Friday, January 28, 2011

Perspectives on Printed vs. Electronic Books & Textbooks

Last week, I read an article called "Textbooks? So Last Century. Rent a Netbook Instead." that represents what many educators are facing today as they consider the media of their curriculum. For more reading, click on the following: http://chronicle.com/article/Textbooks-So-Last-Century/125884/ and below are my intial thoughts after reflecting on it.

I believe we are in a technological bubble when it comes to our methods of acquiring and managing information packaged in the form of a book. Personally, I have always been a "book worm" and have managed to acquire about 2000 books (including many college textbooks) in my personal library over the last 25-30 years. During the 90s I bought on average about 100 books each year (even more during graduate school in the early 90s). Books remained a large part of my work world in the next 15 years as I worked as an education minister, curriculum writer, and technology trends researcher and workshop presenter. In the last ten years, the number of paper books I bought decreased with each passing year (in 2010, I bought about 10 books). I believe this shift resulted from my growing Internet habits and the realization that much of the information and content that lined my book shelves could be found online. As my habit of digital bookmarking grew (and my confidence that the Internet will not "lose" my data, info, etc.), I also discontinued the almost maddening habit of creating folder after folder of clipped magazine/newspaper articles and research-related computer-generated printouts...which shamelessly became stacks around my desk (sound familiar anyone?).

Now that I work as a Campus Technology Coordinator at a high school, I recently made a decision to part with 75% of my library (which has not been easy for me since I have notes and markers in many of my books). In fact, I feel like I am betraying good friends as I boxed them up for donation or to sell...but the drumbeat of technological progress demands that I march forward to what has changed and what is continuing to change. Ten years ago, Adobe Acrobat provided a means for me to easily print to file and digitally store what use to be piles stacked next to my desk (I will confess that this didn't happen overnight). Next, I found that adding highlights, notes, and bookmarks to my PDF files were easy and quite convenient. I have to tell you...I really like the idea of trading in my paper habits for new digital habits -- less clutter, saves trees, and easier to share with others. But I do admit that I have to constantly challenge myself and my “print happy” moments during Internet research sessions.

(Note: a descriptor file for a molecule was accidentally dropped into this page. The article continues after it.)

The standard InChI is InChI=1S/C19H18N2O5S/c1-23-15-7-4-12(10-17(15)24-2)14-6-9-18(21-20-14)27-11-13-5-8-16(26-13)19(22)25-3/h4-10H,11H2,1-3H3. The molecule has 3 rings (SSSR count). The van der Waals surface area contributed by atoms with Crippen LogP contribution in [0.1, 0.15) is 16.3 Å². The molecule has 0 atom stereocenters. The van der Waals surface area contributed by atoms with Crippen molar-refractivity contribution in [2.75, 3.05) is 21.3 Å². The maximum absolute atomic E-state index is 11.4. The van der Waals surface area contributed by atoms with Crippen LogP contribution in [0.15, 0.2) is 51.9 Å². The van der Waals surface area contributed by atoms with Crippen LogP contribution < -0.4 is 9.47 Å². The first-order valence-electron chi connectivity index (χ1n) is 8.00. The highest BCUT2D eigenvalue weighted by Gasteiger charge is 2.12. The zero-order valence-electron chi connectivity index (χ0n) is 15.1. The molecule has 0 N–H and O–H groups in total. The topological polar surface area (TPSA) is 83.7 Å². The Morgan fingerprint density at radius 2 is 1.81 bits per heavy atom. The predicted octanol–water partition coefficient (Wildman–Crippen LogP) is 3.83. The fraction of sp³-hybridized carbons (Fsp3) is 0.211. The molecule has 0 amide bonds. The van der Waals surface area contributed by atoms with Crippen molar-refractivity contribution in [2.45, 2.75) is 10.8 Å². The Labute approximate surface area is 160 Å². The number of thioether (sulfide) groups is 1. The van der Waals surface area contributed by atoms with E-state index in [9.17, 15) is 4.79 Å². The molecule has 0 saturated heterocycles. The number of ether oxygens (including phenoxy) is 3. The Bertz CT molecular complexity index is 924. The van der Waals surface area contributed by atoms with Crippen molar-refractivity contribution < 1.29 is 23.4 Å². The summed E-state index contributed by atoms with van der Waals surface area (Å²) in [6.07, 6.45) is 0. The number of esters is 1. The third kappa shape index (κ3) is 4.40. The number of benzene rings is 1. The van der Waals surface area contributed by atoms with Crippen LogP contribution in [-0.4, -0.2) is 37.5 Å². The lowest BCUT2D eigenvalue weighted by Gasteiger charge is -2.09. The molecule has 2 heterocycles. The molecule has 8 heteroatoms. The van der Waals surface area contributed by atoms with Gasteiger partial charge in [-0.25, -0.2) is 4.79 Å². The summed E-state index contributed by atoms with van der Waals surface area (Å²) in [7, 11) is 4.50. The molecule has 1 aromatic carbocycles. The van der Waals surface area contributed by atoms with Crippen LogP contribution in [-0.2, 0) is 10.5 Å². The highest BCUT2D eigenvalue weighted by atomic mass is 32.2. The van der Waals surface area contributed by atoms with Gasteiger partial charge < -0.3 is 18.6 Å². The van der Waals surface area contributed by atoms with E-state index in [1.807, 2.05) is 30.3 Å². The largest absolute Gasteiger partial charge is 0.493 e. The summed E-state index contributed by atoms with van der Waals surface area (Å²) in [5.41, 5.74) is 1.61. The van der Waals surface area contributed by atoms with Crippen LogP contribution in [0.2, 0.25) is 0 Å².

Now, as schools begin to move in the direction of using electronic textbooks, I see both advantages and disadvantages. The advantages are plain to see but some of the disadvantages may not be fully appreciated by all advocating for e-textbooks. In fact, I have had a couple conversations with teachers recently about this very topic. First, as mentioned by others, not every student has an Internet-equipped home computer or possession of an e-reader device. This only adds to the Digital Divide issue. Secondly, many schools are already struggling with bandwidth issues due to poor infrastructure, aging computers, and the sharp increase in classroom use of streaming video from the Web and the use of Web 2.0 tools. I believe adding electronic textbooks on a mass scale is somewhat premature for most schools, especially if thousands of students need to access the Web to access those textbook texts and supplemental media files that are becoming more common by educational publishers. Anyway, this is something for us to consider before committing to a textbook format that will no doubt be more digital with each passing year (a format I welcome if we are prepared for it). As a tech coordinator, I see lots of preparation in order before we can add another layer of technology in our K-12 schools.

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